The second self-styled publishing conference I attended in recent weeks was in Belfast, organised by Writers & Artists/Bloomsbury Publishers and the Open University.
This one was different in a number of ways to the Dublin event. Not necessarily better or worse, just different. There were fewer people involved, for one thing; fewer attendees and fewer speakers (the event made up more of talks rather than panels), but still just as rich in terms of content.
The focus, I found, was actually less about publishing and more about writing. Paul McVeigh (author and playwright) gave a fantastic talk on ‘how to build a narrative’ by crafting the very best sentences, using foreshadowing and backstory; Garrett Carr (lecturer of Creative Writing at Queens) spoke on how to research a book (something I’m going to come back to and talk about in a separate post), and Geraldine Quigley (author of ‘Music Drugs Love War‘) gave us insight into how she creates her main character(s).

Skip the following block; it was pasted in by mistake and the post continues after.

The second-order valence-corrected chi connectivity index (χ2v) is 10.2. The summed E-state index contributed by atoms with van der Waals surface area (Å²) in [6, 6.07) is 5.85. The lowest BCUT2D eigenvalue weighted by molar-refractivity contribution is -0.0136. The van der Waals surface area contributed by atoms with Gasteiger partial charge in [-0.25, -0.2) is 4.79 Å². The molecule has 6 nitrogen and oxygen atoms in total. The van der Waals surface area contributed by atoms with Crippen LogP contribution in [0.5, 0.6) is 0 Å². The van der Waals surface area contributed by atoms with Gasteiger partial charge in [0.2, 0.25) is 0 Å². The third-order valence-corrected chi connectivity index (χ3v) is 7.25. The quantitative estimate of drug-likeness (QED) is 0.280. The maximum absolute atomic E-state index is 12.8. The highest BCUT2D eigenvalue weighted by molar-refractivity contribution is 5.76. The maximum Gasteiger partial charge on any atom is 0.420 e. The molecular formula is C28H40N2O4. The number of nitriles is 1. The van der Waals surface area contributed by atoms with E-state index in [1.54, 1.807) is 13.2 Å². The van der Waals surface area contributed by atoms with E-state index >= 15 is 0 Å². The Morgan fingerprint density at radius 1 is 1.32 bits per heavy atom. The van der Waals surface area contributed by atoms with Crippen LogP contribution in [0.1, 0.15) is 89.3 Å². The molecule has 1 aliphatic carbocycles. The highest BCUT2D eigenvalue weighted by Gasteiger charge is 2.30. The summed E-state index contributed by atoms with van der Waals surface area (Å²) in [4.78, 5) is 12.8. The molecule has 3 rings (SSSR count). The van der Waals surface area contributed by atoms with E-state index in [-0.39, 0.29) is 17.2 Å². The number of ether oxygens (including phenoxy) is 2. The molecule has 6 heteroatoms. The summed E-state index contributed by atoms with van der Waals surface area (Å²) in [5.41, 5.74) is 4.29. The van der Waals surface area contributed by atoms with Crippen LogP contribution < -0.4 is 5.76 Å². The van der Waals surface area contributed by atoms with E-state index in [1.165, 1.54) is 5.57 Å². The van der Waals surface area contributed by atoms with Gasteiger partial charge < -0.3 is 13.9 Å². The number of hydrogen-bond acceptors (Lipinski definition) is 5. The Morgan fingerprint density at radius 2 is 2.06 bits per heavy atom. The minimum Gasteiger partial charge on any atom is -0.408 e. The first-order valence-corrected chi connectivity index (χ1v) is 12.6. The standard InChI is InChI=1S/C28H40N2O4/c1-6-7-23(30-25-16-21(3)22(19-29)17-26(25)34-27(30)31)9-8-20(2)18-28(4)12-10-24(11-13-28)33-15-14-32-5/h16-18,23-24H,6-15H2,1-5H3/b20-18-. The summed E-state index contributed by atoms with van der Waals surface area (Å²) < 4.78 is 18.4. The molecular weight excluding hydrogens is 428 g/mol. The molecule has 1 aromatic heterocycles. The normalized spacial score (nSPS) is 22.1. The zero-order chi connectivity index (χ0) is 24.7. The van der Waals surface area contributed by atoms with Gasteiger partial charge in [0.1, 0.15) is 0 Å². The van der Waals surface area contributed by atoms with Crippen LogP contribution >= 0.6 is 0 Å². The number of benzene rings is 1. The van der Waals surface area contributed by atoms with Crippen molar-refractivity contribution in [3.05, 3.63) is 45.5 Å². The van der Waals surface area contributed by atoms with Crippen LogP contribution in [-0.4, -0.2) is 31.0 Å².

Lots of practical advice from all of them but, as I said, mostly focusing on writing rather than publishing. That came a little later, in the form of a joint talk by literary agent Laura Williams and editor Patsy Horton.
A while ago on this blog, I said that writing and publishing were practically two different animals, and I stand by that, but at the very heart of publishing is good writing. Therefore, I do not mean it as a criticism when I say the focus of the conference was here rather than on submission tips. You could follow all guidelines to a tee, but if your story isn’t up to scratch, you’re not going to get very far.
And speaking of submissions: one note I made to myself during the event is that, although they’re often called ‘guidelines’ they should be read and followed as rules. Agents and publishers get so many manuscripts they can barely read them all. Don’t screw yourself over by making yours an easy pass.